The East End of London in the late 19th century was often portrayed in the media as being overrun with poverty and slums. This was not something exclusive to this particular area of London, as there were other sections for the less fortunate. It became synonymous with poverty and wretched conditions largely because it was home to the rough, crime-filled Whitechapel district. It was here that one of the most well-known serial killers of all time had his short-lived reign of terror.
He doesn’t have the body count that many serial killers after him accumulated, but few can claim the notoriety–even more than 120 years after the last unfortunate girl was murdered. This is in part due to the gruesome nature of the crimes as well as the extensive coverage by the local papers when it was all going on. What truly gave him infamy was the fact that to this day, his identity is unknown.
The Whitechapel District in 1888 was home to many an unfortunate soul that was down on their luck. The economics of the times and the overcrowded conditions led to less than honest ways of making enough money to get by. Many young women resorted to prostitution, and between 31 August and 9 November of 1888, five would be savagely murdered, with their killer seemingly taunting the investigators all the while.
The killings would be labeled under the investigation of the Whitechapel Murders, These began in April of 1888, although the first three are popularly thought to be random killings stemming from the violence that existed in the district every day. During these investigations, eleven women were murdered. However, only five would be credited to a particularly horrendous killer that brutally ripped apart these women. The first murder attributed to him was that of Mary Ann Nichols, a 43 year old prostitute who was found by a man named Charles Cross on 31 August 1888 around 3:40 A.M. as he walked along Buck’s Row in Whitechapel on his way to work. When the police arrived, they saw her throat was slashed so severely it had nearly decapitated her. Parts of her body were still warm, which indicated her murder had been within the hour.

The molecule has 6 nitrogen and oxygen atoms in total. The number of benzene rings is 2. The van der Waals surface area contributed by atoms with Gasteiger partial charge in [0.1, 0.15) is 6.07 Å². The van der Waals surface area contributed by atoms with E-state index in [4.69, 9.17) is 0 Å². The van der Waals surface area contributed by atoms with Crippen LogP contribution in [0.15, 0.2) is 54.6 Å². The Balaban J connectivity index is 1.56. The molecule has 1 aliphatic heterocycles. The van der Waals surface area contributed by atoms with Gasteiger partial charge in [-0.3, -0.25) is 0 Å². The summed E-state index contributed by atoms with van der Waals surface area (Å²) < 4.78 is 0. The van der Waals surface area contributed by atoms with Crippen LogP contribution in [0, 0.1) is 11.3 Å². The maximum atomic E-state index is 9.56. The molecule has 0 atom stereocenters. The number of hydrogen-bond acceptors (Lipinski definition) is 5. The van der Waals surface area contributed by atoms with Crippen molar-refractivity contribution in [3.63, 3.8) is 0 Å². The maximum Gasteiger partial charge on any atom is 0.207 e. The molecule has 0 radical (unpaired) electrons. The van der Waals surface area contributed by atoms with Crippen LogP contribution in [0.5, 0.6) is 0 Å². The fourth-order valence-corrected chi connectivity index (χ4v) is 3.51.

Another victim, Annie Chapman was found on 8 September at No. 29 Hanbury Street. She was also a prostitute, and this murder was even more horrific than Mary Nichols. Annie’s body was mutilated with a knife and the killer had removed her womb. The first three murders were unsettling. A fourth, especially in the manner it was done, was terrifying. A fifth that had been sliced from top to bottom caused an outright panic. The police of the time were doing their best to investigate in an area where few of the citizens cooperated with them. Forensics was in it’s barest infancy and many of the things that are known today about contamination of crime scenes was simply not known back then. They began interviewing the local prostitutes who told them about a man who was taking their money forcibly who they only referred to as Leather Apron. This “mystery man” became the focus of the investigation.
And then…a letter came. Not to the police but to the Central News Agency on 27 September. Addressed to no one in particular, it simply started with the heading “Dear Boss”. It claimed to be the Whitechapel Murderer and laughed at the incompetence of the investigators.
“I keep on hearing the police have caught me but they wont fix me just yet. I have laughed when they look so clever and talk about being on the right track. That joke about Leather Apron gave me real fits. I am down on whores and I shant quit ripping them till I do get buckled. Grand work the last job was. I gave the lady no time to squeal. How can they catch me now. I love my work and want to start again. You will soon hear of me with my funny little games” (link to full text below).
It was written in red ink, which according to the claimed murderer was only because the blood he had saved from his last victim was too thick to use for writing. He signed it with a name that would be forever etched in the history of crime–“Yours truly, Jack The Ripper”